Supporting veterans in exploring career choices
Begin the career exploration by exploring aspirations, talents, and strengths. Then, consider how a disability might impact the chosen career path and what accommodations or adjustments might be needed to pursue a job in this career path.
No matter how crazy a persistent career aspiration might seem, there is always something about it that you need to pay attention to. Why is this career so compelling to the veteran? What draws them to this career? If it is truly unattainable, is there any way to express this aspiration in a different way?
Veterans, and particularly veterans with disabilities, might have serious “form fatigue.” Be wary of asking them to complete any tool/assessment that involves them working alone on it for more than about 15 minutes.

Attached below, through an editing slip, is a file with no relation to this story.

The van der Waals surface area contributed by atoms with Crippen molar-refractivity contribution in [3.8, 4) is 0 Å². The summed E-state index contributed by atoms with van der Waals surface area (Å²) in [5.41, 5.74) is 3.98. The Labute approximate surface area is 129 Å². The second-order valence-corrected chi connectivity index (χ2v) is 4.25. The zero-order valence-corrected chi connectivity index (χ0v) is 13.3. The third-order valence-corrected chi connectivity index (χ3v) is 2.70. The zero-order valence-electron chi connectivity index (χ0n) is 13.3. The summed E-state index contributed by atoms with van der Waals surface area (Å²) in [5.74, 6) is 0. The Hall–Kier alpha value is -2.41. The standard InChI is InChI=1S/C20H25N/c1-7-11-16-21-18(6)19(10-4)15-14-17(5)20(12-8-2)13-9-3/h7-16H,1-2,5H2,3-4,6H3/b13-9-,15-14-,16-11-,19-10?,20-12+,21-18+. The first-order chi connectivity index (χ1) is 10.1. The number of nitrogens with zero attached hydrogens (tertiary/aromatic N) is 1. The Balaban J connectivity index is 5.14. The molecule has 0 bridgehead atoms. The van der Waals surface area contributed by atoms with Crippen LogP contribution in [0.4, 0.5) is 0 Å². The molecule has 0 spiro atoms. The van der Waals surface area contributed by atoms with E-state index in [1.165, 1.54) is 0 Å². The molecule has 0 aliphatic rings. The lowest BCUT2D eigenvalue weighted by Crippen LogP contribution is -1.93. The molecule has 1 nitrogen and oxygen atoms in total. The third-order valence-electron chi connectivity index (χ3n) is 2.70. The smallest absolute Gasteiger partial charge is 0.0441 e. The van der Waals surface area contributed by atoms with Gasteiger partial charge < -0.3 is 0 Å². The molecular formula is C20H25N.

It does make sense to build upon skills learned in the military if the veteran wants to pursue this career path. However, many veterans want to change their career direction after they’ve served. So, a key step is to explore whether the veteran wants to build upon skills learned in the military or to pivot to a new career direction.
Veterans choose self-employment more often than nonveterans. And, when they do, their businesses tend to be more successful. There are a range of services and funds available for veterans with and without disabilities who want to be entrepreneurs.